Nearly half of Brits oblivious to new drug driving laws
In fact the research by Kwik Fit Insurance Services found that nearly half (48%) of UK drivers had no idea that the new laws were coming into place, which mean that drivers who are on prescription medication could be placing themselves at risk of prosecution.
The new drug-drive law sets limits at very low levels – bordering on “zero tolerance” – for eight prescription drugs which are clonazepam, diazepam, flunitrazepam, lorazepam, oxazepam, temazepam, methadone and morphine.
Police units will be outfitted with new drug testing kits that can detect traces of illegal and prescription drugs as well as the common ingredients of some readily available remedies that may also impair driving ability.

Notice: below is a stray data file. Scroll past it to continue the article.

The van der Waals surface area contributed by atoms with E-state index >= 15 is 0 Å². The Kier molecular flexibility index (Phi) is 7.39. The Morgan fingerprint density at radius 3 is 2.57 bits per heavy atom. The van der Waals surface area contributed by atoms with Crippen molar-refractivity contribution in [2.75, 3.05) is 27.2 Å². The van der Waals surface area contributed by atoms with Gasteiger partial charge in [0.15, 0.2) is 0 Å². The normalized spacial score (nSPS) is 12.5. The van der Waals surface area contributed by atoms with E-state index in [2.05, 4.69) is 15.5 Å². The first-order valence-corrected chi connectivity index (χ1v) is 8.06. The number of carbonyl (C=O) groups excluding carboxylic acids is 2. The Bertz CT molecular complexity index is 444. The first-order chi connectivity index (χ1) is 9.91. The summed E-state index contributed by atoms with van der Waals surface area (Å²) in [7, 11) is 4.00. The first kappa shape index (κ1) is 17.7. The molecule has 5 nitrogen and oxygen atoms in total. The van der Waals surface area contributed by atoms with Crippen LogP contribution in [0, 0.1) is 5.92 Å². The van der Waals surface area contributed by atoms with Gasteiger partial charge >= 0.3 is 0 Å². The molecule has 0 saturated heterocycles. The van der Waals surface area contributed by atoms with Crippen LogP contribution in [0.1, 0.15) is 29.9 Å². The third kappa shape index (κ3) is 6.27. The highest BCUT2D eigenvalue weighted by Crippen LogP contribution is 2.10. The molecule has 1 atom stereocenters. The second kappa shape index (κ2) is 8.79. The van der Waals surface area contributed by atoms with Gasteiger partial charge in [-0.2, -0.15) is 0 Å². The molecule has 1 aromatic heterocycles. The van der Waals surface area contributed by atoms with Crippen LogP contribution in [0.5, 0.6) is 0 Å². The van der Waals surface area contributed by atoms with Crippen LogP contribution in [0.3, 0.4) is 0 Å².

Despite the stricter limits coming into place, over two thirds (65%) of those surveyed believe that not enough is being done to make drivers aware of the new limits or what legal drugs could land them in difficulty. Yet despite the potential risks of unintentionally breaking the law, over three quarters (78%) believe that the new measures are a positive step with only 4% stating it is going too far.
Jason Banwell, managing director at Kwik Fit Insurance Services, said: ‘While we always welcome measures that make our roads safer, it is clear that not enough is being done to educate drivers on the new changes coming into place at the start of March. Increased awareness of the new drug limits is essential, not just to prevent drivers unintentionally falling foul of the law but also making sure drivers know which over the counter medicines might impair their ability to drive. More clearly needs to be done to bolster these positive steps and for those who are unsure, they should seek advice of a pharmacist.’